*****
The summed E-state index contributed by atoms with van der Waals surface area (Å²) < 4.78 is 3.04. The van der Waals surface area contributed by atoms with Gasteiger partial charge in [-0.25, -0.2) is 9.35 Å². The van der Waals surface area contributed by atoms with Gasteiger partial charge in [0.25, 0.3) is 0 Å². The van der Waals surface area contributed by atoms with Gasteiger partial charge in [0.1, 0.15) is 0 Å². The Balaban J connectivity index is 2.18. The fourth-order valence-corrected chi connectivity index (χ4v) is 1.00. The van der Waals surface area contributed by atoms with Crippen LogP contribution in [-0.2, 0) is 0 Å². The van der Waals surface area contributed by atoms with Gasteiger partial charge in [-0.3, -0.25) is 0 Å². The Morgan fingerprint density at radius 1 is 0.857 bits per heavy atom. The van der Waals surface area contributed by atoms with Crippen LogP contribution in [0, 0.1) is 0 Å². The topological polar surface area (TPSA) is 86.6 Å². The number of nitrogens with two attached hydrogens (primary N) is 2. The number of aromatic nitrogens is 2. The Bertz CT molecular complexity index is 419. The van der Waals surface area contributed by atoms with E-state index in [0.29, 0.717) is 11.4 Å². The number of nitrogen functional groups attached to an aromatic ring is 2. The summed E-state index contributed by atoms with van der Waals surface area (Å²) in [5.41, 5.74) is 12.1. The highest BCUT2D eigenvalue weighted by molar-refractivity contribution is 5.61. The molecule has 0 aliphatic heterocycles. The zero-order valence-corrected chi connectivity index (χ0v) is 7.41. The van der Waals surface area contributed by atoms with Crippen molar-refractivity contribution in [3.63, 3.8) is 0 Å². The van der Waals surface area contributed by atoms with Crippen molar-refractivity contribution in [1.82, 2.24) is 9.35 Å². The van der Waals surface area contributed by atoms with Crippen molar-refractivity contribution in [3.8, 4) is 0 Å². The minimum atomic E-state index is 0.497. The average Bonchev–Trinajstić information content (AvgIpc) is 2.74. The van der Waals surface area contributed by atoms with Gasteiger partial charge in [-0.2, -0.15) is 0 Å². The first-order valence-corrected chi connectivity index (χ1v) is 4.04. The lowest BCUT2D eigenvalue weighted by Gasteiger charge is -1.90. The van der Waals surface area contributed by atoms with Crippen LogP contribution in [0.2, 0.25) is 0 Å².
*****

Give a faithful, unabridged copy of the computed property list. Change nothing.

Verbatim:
The summed E-state index contributed by atoms with van der Waals surface area (Å²) < 4.78 is 3.04. The van der Waals surface area contributed by atoms with Gasteiger partial charge in [-0.25, -0.2) is 9.35 Å². The van der Waals surface area contributed by atoms with Gasteiger partial charge in [0.25, 0.3) is 0 Å². The van der Waals surface area contributed by atoms with Gasteiger partial charge in [0.1, 0.15) is 0 Å². The Balaban J connectivity index is 2.18. The fourth-order valence-corrected chi connectivity index (χ4v) is 1.00. The van der Waals surface area contributed by atoms with Crippen LogP contribution in [-0.2, 0) is 0 Å². The van der Waals surface area contributed by atoms with Gasteiger partial charge in [-0.3, -0.25) is 0 Å². The Morgan fingerprint density at radius 1 is 0.857 bits per heavy atom. The van der Waals surface area contributed by atoms with Crippen LogP contribution in [0, 0.1) is 0 Å². The topological polar surface area (TPSA) is 86.6 Å². The number of nitrogens with two attached hydrogens (primary N) is 2. The number of aromatic nitrogens is 2. The Bertz CT molecular complexity index is 419. The van der Waals surface area contributed by atoms with E-state index in [0.29, 0.717) is 11.4 Å². The number of nitrogen functional groups attached to an aromatic ring is 2. The summed E-state index contributed by atoms with van der Waals surface area (Å²) in [5.41, 5.74) is 12.1. The highest BCUT2D eigenvalue weighted by molar-refractivity contribution is 5.61. The molecule has 0 aliphatic heterocycles. The zero-order valence-corrected chi connectivity index (χ0v) is 7.41. The van der Waals surface area contributed by atoms with Crippen molar-refractivity contribution in [3.63, 3.8) is 0 Å². The van der Waals surface area contributed by atoms with Crippen molar-refractivity contribution in [1.82, 2.24) is 9.35 Å². The van der Waals surface area contributed by atoms with Crippen molar-refractivity contribution in [3.8, 4) is 0 Å². The minimum atomic E-state index is 0.497. The average Bonchev–Trinajstić information content (AvgIpc) is 2.74. The van der Waals surface area contributed by atoms with Gasteiger partial charge in [-0.2, -0.15) is 0 Å². The first-order valence-corrected chi connectivity index (χ1v) is 4.04. The lowest BCUT2D eigenvalue weighted by Gasteiger charge is -1.90. The van der Waals surface area contributed by atoms with Crippen LogP contribution in [0.2, 0.25) is 0 Å².